Everything is wrong with the solid waste management process in the city, say experts

A few days after joining the State Cabinet and taking over as Dakshina Kannada district in-charge Minister, Mangalore North MLA J. Krishna Palemar inaugurated, in August 2008, a Rs. 15.88-crore compost plant at Pachchanady, Vamanjoor, promising that “each batch of waste” collected from the city would be put through a 35-day process.

He struck a high note by saying the compost generated could be used as manure and the non-degradable substances would be recycled. But garbage mound at dumping yard continued to swell suggesting that things were not going as planned.

Capacity inadequate

In January 2010, the then Deputy Commissioner V. Ponnuraj hit the nail on the head saying garbage management had gone wrong.

At a time when the city was preparing to handle 120 tonnes a day, Mangalore was generating 200 tonnes already, he pointed out, highlighting the need for segregation into biodegradable and non-biodegradable waste at source. The design capacity of the compost plant is 120 tonnes a day.

Two years after those comments from Mr. Ponnuraj, the city is still making half-hearted attempts at garbage collections from doors, let alone ensuring segregation at source.

Private firms

After toying with the idea for a couple of years, the MCC has selected two private firms – one to collect segregated solid waste, the other to operate and maintain the sanitary landfill site and compost plant. The cost concerns have hit the project, according to the MCC sources.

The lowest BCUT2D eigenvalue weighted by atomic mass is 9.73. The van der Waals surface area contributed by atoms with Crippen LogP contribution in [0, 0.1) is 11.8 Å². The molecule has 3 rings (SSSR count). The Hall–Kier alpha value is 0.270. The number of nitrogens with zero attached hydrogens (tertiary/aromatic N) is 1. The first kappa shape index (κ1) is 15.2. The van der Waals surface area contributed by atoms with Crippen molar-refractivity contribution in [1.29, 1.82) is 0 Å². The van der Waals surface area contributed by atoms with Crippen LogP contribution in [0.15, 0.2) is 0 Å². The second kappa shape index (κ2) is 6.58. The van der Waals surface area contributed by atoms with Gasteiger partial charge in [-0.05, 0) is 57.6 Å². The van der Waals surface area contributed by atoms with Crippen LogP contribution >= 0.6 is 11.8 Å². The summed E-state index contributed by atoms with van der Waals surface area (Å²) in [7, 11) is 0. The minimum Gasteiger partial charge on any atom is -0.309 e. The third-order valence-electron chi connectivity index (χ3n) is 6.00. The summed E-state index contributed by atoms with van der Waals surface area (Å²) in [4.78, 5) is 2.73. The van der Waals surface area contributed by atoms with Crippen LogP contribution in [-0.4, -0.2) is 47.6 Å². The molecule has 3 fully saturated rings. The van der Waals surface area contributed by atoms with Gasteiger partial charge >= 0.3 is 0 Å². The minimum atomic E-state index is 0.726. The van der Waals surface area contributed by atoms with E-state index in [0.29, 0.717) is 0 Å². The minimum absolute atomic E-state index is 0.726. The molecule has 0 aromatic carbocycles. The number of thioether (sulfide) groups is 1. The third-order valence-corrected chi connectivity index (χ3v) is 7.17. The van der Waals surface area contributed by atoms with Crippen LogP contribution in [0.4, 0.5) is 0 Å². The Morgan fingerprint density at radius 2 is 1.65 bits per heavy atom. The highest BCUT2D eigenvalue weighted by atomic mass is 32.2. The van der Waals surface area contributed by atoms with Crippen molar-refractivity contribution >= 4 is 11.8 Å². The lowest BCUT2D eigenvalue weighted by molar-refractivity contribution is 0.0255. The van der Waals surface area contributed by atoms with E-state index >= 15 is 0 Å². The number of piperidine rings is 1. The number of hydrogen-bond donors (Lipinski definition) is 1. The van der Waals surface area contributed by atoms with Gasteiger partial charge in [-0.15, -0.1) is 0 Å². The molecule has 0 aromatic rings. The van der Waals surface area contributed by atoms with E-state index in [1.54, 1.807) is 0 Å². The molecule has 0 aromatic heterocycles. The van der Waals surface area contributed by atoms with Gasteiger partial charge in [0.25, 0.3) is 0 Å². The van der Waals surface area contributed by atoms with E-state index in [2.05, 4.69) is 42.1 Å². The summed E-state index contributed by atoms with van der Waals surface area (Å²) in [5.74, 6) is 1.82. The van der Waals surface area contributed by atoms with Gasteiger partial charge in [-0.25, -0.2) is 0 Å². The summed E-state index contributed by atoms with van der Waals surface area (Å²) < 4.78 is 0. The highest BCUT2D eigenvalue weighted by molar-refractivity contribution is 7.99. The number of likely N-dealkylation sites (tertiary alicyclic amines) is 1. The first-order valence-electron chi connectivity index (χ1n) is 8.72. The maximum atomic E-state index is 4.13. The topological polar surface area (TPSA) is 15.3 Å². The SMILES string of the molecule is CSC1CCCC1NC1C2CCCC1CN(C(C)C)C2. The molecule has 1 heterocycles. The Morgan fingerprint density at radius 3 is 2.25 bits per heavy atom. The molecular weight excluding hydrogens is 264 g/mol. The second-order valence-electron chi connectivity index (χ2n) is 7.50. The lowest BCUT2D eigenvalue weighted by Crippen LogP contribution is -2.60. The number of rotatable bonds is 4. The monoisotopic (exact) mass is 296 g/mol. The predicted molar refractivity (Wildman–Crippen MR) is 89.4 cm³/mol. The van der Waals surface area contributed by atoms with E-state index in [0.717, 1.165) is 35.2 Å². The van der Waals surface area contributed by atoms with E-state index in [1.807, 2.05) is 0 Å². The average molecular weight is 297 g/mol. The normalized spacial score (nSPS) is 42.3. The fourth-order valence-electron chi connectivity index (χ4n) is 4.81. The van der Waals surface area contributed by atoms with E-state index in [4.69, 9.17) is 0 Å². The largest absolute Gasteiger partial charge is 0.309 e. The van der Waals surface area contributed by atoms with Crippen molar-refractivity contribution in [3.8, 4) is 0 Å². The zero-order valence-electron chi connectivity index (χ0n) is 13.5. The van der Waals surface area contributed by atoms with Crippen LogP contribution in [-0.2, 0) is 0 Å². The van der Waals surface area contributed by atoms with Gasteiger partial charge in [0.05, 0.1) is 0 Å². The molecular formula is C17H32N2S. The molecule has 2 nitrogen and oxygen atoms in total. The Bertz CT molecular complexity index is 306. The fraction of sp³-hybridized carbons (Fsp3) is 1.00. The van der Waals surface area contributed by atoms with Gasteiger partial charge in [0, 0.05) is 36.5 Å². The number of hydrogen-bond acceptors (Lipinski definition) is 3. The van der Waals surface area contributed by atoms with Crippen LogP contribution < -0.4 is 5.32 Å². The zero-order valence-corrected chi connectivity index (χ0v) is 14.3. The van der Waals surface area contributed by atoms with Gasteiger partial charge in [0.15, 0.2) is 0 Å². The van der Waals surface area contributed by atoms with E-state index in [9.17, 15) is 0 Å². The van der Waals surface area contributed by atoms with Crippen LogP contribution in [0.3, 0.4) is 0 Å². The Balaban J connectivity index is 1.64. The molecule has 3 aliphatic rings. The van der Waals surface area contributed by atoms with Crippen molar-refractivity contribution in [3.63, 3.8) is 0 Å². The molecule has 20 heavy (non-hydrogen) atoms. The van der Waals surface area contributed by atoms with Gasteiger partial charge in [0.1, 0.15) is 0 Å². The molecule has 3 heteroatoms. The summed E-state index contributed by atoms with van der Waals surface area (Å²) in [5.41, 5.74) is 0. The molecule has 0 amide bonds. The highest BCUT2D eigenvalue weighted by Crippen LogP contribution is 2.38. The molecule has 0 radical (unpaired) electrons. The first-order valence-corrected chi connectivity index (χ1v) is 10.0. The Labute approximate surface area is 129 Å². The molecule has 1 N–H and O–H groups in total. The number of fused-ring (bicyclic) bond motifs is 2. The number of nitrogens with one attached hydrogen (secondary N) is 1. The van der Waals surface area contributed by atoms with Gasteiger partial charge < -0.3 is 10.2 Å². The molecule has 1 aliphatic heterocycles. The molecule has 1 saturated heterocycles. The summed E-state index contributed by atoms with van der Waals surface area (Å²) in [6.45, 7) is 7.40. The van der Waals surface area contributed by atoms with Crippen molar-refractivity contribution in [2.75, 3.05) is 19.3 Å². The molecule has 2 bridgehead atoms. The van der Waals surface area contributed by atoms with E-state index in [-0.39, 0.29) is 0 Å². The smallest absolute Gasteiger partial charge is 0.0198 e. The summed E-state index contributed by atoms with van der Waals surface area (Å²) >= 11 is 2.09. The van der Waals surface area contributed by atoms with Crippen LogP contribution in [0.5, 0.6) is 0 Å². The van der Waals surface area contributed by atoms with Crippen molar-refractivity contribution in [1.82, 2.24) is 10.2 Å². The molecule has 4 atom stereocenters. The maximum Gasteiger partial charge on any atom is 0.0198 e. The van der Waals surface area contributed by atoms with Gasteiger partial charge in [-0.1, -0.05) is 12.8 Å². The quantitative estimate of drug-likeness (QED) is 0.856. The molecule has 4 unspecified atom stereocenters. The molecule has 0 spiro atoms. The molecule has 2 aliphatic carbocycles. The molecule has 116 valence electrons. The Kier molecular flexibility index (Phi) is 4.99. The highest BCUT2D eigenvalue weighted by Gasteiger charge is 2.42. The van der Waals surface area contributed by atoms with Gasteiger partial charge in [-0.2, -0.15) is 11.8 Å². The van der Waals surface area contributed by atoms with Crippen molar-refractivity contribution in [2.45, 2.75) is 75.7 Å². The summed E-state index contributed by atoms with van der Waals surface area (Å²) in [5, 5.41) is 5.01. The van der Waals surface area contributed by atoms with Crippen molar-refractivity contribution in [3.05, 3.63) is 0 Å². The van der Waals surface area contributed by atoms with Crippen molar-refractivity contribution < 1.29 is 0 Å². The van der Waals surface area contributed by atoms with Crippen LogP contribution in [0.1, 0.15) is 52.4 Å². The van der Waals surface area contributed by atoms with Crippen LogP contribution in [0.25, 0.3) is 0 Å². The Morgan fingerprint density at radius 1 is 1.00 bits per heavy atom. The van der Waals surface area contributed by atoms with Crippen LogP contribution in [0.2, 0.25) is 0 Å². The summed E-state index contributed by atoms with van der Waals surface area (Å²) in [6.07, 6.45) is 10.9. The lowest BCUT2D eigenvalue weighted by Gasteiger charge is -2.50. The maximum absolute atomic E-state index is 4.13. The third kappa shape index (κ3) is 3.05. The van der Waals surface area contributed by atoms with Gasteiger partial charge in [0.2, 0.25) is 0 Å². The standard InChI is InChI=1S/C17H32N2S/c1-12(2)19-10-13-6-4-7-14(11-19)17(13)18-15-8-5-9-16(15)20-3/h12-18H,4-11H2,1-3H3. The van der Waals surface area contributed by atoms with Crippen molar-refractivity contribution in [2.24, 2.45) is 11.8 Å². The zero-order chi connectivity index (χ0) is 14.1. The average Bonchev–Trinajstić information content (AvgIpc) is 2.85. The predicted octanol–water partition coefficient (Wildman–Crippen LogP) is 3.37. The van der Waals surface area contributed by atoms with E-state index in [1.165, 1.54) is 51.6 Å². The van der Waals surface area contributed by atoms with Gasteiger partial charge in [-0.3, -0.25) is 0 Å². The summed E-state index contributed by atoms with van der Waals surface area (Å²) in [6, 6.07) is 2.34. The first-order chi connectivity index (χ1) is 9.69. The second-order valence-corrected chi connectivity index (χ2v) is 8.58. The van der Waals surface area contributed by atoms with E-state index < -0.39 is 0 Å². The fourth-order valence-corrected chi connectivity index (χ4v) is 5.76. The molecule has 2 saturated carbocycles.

V. Jagannatha, Professor, HUDCO Chair at the Mysore-based State Institute for Urban Development, had gone on record in 2010 that the city corporations spend Rs. 950 on managing one tonne of waste.

However, the private company chosen to collect the garbage has quoted three times over.

The other company wants an additional Rs. 238 a tonne for processing the garbage at the compost plant.

Cost, constraints

In 2009, the Mangalore City Corporation spent Rs. 9.88 crore for garbage management (or Rs. 1,350 a tonne) with more than one-third of it going to staff salary, according to the draft estimates by the Administrative Staff College of India, Hyderabad.

The college, which has prepared a draft sanitation plan for Mangalore, found the following: staff requires proper training on solid waste handling and collection, waste is not being segregated at source, vehicles collecting waste do not have segregated compartments, sanitary workers are not provided with any protective equipment posing health hazards, bio-medical waste from smaller hospitals finds its way into municipal waste, and that there is illegal disposal of waste into the sea which will cause “serious public health and environmental issues.”

On the whole, little has changed in the last four years of the Bharatiya Janata Party rule. Worse, the regional Lok Adalat on environmental issues, constituted by the Supreme Court, has been critical of corporation's failure to cap the garbage disposed at Pachchanady.

Even as visitors perceive Mangalore as a clean city, it has miles to go though it does sell small quantities of compost manure. By Mr. Jagannatha's 2010 account, Pune was earning around Rs. 14 crore a year from waste. Will the corporation emulate it? One has to wait and see.

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